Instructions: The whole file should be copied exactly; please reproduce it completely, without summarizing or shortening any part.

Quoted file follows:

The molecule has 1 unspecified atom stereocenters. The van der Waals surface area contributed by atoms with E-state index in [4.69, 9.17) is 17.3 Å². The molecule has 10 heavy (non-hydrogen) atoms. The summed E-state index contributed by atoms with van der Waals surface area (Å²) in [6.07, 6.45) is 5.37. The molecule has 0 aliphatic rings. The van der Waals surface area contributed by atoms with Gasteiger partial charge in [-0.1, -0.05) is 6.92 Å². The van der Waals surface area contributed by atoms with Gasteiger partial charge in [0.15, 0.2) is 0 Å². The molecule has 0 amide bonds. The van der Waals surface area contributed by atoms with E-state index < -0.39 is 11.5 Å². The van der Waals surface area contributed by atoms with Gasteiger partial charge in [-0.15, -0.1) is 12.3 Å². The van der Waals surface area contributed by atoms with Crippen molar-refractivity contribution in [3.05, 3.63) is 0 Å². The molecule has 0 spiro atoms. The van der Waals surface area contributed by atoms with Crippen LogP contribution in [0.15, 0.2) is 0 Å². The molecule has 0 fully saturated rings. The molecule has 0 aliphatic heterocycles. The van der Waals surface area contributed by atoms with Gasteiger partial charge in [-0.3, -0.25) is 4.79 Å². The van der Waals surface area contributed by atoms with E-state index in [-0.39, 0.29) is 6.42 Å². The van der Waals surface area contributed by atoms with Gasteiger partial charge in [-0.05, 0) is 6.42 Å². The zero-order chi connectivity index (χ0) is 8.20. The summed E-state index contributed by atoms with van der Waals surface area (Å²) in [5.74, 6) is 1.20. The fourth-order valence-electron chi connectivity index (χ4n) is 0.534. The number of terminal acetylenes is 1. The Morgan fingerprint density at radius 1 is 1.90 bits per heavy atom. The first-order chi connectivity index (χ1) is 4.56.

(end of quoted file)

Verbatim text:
The molecule has 1 unspecified atom stereocenters. The van der Waals surface area contributed by atoms with E-state index in [4.69, 9.17) is 17.3 Å². The molecule has 10 heavy (non-hydrogen) atoms. The summed E-state index contributed by atoms with van der Waals surface area (Å²) in [6.07, 6.45) is 5.37. The molecule has 0 aliphatic rings. The van der Waals surface area contributed by atoms with Gasteiger partial charge in [-0.1, -0.05) is 6.92 Å². The van der Waals surface area contributed by atoms with Gasteiger partial charge in [0.15, 0.2) is 0 Å². The molecule has 0 amide bonds. The van der Waals surface area contributed by atoms with E-state index < -0.39 is 11.5 Å². The van der Waals surface area contributed by atoms with Gasteiger partial charge in [-0.15, -0.1) is 12.3 Å². The van der Waals surface area contributed by atoms with Crippen molar-refractivity contribution in [3.05, 3.63) is 0 Å². The molecule has 0 spiro atoms. The van der Waals surface area contributed by atoms with Crippen LogP contribution in [0.15, 0.2) is 0 Å². The molecule has 0 fully saturated rings. The molecule has 0 aliphatic heterocycles. The van der Waals surface area contributed by atoms with Gasteiger partial charge in [-0.3, -0.25) is 4.79 Å². The van der Waals surface area contributed by atoms with E-state index in [-0.39, 0.29) is 6.42 Å². The van der Waals surface area contributed by atoms with Gasteiger partial charge in [-0.05, 0) is 6.42 Å². The zero-order chi connectivity index (χ0) is 8.20. The summed E-state index contributed by atoms with van der Waals surface area (Å²) in [5.74, 6) is 1.20. The fourth-order valence-electron chi connectivity index (χ4n) is 0.534. The number of terminal acetylenes is 1. The Morgan fingerprint density at radius 1 is 1.90 bits per heavy atom. The first-order chi connectivity index (χ1) is 4.56.